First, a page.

The premise here is the same as your premise for mathematicians and scientists: that to be sheltered and have conviction in an uncritical tradition of thought would make them more efficient at their craft. This may be true, for what Kuhn would call 'normal' scientists, who in any case make up the majority of working researchers; and assuming that not all scientists could be 'revolutionary' scientists even if they all tried, perhaps then not everyone benefits from having the insight to be detached in the way that allowed Newton to simply posit action-at-a-distance without worrying about a mechanism, or engaged in the way that allowed Einstein to really plumb the notion that inertial mass and gravitational mass being the same. Let us try to entertain an 'average' scientist who we suppose is constitutionally unable to revolutionise science.

What would it even mean, to be unable to revolutionise science, and (for that reason) could not benefit from philosophy? Why would such an impairment exist in someone who is otherwise a good researcher, either as a theorist or an experimentalist? I find it difficult to imagine, failing some very definite theory of psychology which would allow me to see a mechanism for it to happen. So perhaps this thought experiment is not particularly useful. Indeed, revolutionising science is not a usual thing to expect from a scientist, so asking what causes a scientist to fail to revolutionise science feels as though the question is backwards. So does this mean that the notion of a "constitutionally normal scientist" is artificial? I would say, in fact, that it does.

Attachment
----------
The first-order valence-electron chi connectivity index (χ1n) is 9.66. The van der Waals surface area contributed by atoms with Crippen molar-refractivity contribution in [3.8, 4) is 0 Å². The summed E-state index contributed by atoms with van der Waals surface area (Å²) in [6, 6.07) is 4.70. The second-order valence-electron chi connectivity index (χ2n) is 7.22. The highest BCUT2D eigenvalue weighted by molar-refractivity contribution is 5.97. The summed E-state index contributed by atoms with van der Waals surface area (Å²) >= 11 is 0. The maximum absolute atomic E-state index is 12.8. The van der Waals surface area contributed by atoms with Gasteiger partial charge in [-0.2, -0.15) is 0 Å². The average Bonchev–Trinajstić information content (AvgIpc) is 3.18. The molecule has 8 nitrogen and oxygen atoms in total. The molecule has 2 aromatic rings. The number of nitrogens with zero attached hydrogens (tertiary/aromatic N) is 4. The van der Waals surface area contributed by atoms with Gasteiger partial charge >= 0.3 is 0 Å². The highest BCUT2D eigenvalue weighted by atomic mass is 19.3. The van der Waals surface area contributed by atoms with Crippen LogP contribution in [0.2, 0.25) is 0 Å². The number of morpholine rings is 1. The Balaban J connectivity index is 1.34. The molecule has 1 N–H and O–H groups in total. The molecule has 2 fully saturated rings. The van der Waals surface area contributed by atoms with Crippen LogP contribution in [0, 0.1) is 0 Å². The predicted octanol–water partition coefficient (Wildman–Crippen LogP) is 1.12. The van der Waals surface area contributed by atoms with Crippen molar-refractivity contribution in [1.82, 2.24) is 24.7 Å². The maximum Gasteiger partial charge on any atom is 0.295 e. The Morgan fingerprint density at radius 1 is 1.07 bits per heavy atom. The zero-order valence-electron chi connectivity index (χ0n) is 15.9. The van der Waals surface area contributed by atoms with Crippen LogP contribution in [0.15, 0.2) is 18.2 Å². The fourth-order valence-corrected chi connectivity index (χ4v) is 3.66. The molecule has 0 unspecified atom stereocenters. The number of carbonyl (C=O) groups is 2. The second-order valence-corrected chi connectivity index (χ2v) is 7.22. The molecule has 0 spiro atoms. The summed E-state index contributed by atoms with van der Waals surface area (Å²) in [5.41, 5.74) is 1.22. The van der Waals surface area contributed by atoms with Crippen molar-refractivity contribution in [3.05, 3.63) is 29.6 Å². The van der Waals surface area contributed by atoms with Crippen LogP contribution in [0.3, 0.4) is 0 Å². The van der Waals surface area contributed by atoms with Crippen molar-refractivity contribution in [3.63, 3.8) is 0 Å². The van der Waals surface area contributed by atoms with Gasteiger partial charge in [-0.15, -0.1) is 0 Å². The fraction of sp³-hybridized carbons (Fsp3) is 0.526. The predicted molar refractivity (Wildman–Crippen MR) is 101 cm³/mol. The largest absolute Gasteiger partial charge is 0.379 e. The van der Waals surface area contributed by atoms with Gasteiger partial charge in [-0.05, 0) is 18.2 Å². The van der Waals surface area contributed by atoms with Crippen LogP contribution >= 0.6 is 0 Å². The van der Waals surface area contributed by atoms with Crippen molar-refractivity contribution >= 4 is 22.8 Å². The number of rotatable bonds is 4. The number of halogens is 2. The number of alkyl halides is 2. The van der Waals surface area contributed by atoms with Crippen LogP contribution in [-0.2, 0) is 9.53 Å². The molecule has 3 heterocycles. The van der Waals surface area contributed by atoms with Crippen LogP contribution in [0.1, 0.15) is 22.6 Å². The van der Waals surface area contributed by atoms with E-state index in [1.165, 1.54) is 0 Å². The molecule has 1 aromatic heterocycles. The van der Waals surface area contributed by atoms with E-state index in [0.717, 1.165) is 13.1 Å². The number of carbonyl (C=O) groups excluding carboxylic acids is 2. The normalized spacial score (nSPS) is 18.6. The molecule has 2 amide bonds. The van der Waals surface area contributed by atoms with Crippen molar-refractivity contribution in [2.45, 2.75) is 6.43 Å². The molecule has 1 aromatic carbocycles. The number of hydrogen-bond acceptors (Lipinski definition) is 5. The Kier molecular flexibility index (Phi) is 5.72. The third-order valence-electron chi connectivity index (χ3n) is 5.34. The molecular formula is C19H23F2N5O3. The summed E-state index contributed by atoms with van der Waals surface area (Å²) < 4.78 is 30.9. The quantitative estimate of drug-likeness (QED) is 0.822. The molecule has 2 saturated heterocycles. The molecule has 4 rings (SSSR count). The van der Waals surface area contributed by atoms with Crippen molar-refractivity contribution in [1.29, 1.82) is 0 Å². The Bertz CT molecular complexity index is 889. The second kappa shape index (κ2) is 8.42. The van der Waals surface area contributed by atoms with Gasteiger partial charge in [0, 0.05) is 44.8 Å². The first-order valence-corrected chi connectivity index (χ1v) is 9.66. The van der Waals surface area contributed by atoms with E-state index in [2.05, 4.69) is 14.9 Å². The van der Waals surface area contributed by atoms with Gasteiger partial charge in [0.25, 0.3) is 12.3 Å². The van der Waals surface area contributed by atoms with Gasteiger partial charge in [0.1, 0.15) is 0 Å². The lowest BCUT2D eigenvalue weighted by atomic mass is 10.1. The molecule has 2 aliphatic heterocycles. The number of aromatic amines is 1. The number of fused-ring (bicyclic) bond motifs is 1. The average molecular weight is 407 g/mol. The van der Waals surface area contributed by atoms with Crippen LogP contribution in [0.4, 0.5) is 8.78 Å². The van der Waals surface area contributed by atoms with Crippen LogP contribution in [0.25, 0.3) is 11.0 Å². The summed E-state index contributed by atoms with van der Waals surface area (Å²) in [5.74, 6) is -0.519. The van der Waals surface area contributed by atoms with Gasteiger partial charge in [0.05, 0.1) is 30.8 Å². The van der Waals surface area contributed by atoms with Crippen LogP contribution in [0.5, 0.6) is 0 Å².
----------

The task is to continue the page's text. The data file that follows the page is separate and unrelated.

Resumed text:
But never mind scientific revolution — whatever it involves, it is not easy; or if it were easy, it would become banal, and we wouldn't call it revolution any more than inventing a device is revolutionary (ie. we would mainly do so as an exaggeration, for funding or marketing purposes). Let us suppose that doing "normal" science is what we should expect a scientist to end up doing in practise, and ask how philosophy could possibly be of use; and if we can't think of any, perhaps we should shelter scientists and mathematicians from any contact with it, lest it shatter their "faith" of how to operate and teach others, wilco which makes them more efficient at their jobs.

But this notion is based on a false premise — that there is a sharp dividing line between "normal" science and "revolutionary" science. Certainly, that which we call scientific revolution is uncommon; but as I've hinted above, that's because we reserve the word 'revolution' for changes of a certain magnitude which is large enough to be rare (while noting that it seems that it is easier to make small advances than large). There are advances which, while not revolutionary, were quite important, such as Maxwell formulating his equations of electromagnetism and Poincaré's early work on Topology, which required imagination, insight, and some specific principles on which to operate to extend the existing theory; and important but still lesser advances than this, such as Rutherford's proposal of atomic nuclei from surprising particle scattering results and Fourier's theory of decomposing continuous functions into combinations of trigonometric functions. There is a spectrum, all the way down to routine calculational exercises, in which imagination is required to arrive at a meaningful answer, and sometimes even to ask a meaningful question. Those without such imagination don't write papers worth publishing. And how should one direct one's imagination? One must impose certain constraints beyond those just of the existing discipline in order to exercise their imagination most efficiently. How does one choose such constraints most effectively, if not by considerations that would best be described as philosophical? Maybe knowing Popper's work (let alone Sartre or Heidegger) is not directly constructive for eg. a string theorist or an ecologist, but having a broad perspective of the range of ways to think — and forming personal judgments about them — extend the range of the imagination and helps to define it, like stretching and giving tone to a muscle.